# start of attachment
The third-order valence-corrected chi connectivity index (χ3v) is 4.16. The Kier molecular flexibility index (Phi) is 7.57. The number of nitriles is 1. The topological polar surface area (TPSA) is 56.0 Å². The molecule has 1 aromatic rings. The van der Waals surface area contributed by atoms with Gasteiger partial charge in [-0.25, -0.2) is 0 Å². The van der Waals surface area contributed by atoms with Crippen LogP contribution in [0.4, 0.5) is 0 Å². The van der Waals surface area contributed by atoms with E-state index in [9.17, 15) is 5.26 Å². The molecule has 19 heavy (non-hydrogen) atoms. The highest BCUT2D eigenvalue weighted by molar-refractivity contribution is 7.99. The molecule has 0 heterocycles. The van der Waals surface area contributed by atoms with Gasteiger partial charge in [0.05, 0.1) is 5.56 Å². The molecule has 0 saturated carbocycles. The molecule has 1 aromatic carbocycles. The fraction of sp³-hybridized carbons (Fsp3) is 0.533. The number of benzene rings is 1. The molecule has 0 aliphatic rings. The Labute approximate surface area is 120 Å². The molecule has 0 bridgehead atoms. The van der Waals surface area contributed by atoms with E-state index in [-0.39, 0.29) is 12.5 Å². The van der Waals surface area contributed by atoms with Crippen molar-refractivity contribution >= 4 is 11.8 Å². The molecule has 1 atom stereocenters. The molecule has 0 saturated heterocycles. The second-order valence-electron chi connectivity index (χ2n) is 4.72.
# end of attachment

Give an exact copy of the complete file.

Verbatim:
The third-order valence-corrected chi connectivity index (χ3v) is 4.16. The Kier molecular flexibility index (Phi) is 7.57. The number of nitriles is 1. The topological polar surface area (TPSA) is 56.0 Å². The molecule has 1 aromatic rings. The van der Waals surface area contributed by atoms with Gasteiger partial charge in [-0.25, -0.2) is 0 Å². The van der Waals surface area contributed by atoms with Crippen LogP contribution in [0.4, 0.5) is 0 Å². The van der Waals surface area contributed by atoms with E-state index in [9.17, 15) is 5.26 Å². The molecule has 19 heavy (non-hydrogen) atoms. The highest BCUT2D eigenvalue weighted by molar-refractivity contribution is 7.99. The molecule has 0 heterocycles. The van der Waals surface area contributed by atoms with Gasteiger partial charge in [0.05, 0.1) is 5.56 Å². The molecule has 0 saturated carbocycles. The molecule has 1 aromatic carbocycles. The fraction of sp³-hybridized carbons (Fsp3) is 0.533. The number of benzene rings is 1. The molecule has 0 aliphatic rings. The Labute approximate surface area is 120 Å². The molecule has 0 bridgehead atoms. The van der Waals surface area contributed by atoms with E-state index in [-0.39, 0.29) is 12.5 Å². The van der Waals surface area contributed by atoms with Crippen molar-refractivity contribution >= 4 is 11.8 Å². The molecule has 1 atom stereocenters. The molecule has 0 saturated heterocycles. The second-order valence-electron chi connectivity index (χ2n) is 4.72.